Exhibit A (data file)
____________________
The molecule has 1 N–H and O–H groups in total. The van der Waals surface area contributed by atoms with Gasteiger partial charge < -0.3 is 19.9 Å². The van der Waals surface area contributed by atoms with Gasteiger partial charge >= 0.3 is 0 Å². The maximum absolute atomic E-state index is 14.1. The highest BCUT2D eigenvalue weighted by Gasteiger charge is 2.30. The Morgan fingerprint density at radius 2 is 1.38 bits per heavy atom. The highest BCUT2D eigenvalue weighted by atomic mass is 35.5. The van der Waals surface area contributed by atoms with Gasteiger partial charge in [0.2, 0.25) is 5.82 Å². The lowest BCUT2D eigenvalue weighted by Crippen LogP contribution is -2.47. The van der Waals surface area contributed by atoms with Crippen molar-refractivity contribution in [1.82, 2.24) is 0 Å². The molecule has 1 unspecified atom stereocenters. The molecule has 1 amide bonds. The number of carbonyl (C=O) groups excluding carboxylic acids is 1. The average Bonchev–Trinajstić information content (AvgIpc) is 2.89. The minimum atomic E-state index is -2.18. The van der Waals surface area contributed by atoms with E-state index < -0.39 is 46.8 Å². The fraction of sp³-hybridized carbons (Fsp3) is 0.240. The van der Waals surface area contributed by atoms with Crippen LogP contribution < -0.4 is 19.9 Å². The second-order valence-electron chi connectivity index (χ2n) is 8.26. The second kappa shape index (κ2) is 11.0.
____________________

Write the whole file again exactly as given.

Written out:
The molecule has 1 N–H and O–H groups in total. The van der Waals surface area contributed by atoms with Gasteiger partial charge < -0.3 is 19.9 Å². The van der Waals surface area contributed by atoms with Gasteiger partial charge >= 0.3 is 0 Å². The maximum absolute atomic E-state index is 14.1. The highest BCUT2D eigenvalue weighted by Gasteiger charge is 2.30. The Morgan fingerprint density at radius 2 is 1.38 bits per heavy atom. The highest BCUT2D eigenvalue weighted by atomic mass is 35.5. The van der Waals surface area contributed by atoms with Gasteiger partial charge in [0.2, 0.25) is 5.82 Å². The lowest BCUT2D eigenvalue weighted by Crippen LogP contribution is -2.47. The van der Waals surface area contributed by atoms with Crippen molar-refractivity contribution in [1.82, 2.24) is 0 Å². The molecule has 1 unspecified atom stereocenters. The molecule has 1 amide bonds. The number of carbonyl (C=O) groups excluding carboxylic acids is 1. The average Bonchev–Trinajstić information content (AvgIpc) is 2.89. The minimum atomic E-state index is -2.18. The van der Waals surface area contributed by atoms with E-state index < -0.39 is 46.8 Å². The fraction of sp³-hybridized carbons (Fsp3) is 0.240. The van der Waals surface area contributed by atoms with Crippen LogP contribution < -0.4 is 19.9 Å². The second-order valence-electron chi connectivity index (χ2n) is 8.26. The second kappa shape index (κ2) is 11.0.